To find ‘Little Mongolia’ head to Dongdaemun
Munkh Batto came to Korea two years ago from Mongolia to work at an industrial complex in Ansan, Gyeonggi. There’s not much in Ansan to remind Batto of home. So every weekend, the 27-year-old factory worker gets on subway line four and comes up to Little Mongolia and Central Asia in Gwanghui-dong, Jung District, central Seoul, not far from where the old Dongdaemun Stadium was located.
A reporter from the JoongAng Ilbo accompanied Batto and his friends to get a taste of Mongolia in the center of Seoul.
If you come out of exit 15 of Dongdaemun History & Culture Park Station, you can spot the 10-story Mongol Tower, easily recognized by its sign boards in Cyrillic characters. Inside there are 48 businesses catering to Mongolians and central Asians living in Korea or visiting, including travel agencies, foreign exchange kiosks and Mongolian restaurants. More such shops are in the streets around the tower.
What started as a cluster of money-changing shops used by Mongolian workers illegally residing in Korea in the late 1990s has become the biggest Mongolian town in Korea. “When I come here,” said Batto, “I feel like I am home, eating Mongolian food and chatting with friends from my country.”
Actually, the Mongolians are relative newcomers. The original foreigners in the streets around Gwanghui-dong were Russians, who arrived after relations were established between Korea and the Soviet Union and particularly after the Soviet Union collapsed. Soon Dongdaemun had Korea’s unofficial Russian Town. And although there are still Russian restaurants in the neighborhood, the Russians merchants largely left for China, only to be replaced by Central Asians and Mongolians.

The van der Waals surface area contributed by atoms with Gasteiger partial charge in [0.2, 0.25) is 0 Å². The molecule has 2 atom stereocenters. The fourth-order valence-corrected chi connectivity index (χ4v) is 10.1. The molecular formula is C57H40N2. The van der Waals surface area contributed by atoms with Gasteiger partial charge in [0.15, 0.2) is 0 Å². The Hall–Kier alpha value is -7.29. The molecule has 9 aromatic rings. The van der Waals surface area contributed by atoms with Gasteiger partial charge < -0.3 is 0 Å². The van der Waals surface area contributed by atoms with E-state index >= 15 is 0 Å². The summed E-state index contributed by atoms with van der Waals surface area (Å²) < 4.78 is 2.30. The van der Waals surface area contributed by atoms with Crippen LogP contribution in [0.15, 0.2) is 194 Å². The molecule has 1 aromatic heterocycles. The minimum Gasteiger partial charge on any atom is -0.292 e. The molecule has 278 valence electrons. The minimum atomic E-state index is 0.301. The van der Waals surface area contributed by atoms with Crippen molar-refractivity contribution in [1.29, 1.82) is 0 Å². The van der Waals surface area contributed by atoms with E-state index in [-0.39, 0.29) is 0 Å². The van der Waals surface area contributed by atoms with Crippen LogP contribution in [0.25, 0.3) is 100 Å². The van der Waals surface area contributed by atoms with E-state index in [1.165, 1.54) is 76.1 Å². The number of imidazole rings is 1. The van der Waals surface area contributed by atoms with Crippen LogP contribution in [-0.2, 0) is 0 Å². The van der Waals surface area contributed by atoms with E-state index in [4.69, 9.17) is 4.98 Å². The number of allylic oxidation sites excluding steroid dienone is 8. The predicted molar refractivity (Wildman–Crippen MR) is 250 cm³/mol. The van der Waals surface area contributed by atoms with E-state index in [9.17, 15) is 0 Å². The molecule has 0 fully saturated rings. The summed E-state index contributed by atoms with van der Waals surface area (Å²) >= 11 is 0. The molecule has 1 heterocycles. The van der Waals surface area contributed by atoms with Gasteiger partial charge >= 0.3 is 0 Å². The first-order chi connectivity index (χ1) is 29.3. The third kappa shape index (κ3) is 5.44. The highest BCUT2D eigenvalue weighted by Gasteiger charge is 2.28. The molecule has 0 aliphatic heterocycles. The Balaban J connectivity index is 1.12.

“People from Uzbekistan, most of whom first came to Korea about 10 years ago, exchange information about jobs and traveling here,” said Siri, who runs a traditional Russian restaurant in the area.
According to the Ministry of Public Administration and Security, 483 Mongolian nationals reside in Jung District, accounting for over 10 percent of the total number of Mongolians in Seoul, which is 4266. The fact that Little Mongolia is right nearby is probably the reason why. Over 400 people from Central Asia also reside in the Jung district.
The foreigners tend to stick together and not mingle much with Koreans. “Many streets in the area are filthy,” said a money changer surnamed Kim working in the neighborhood, “and I don’t see many Koreans here.”
The Seoul Metropolitan Government has decided to set up what will be Seoul’s eighth global village center in the district.
“With assistance coming from the city government, the Mongolian and Central Asia area in Jung District could become a lively foreign community,” noted Jung Jeong-gil, a director of the global planning team at the city government.
By Yu Gil-yong [firstname.lastname@example.org]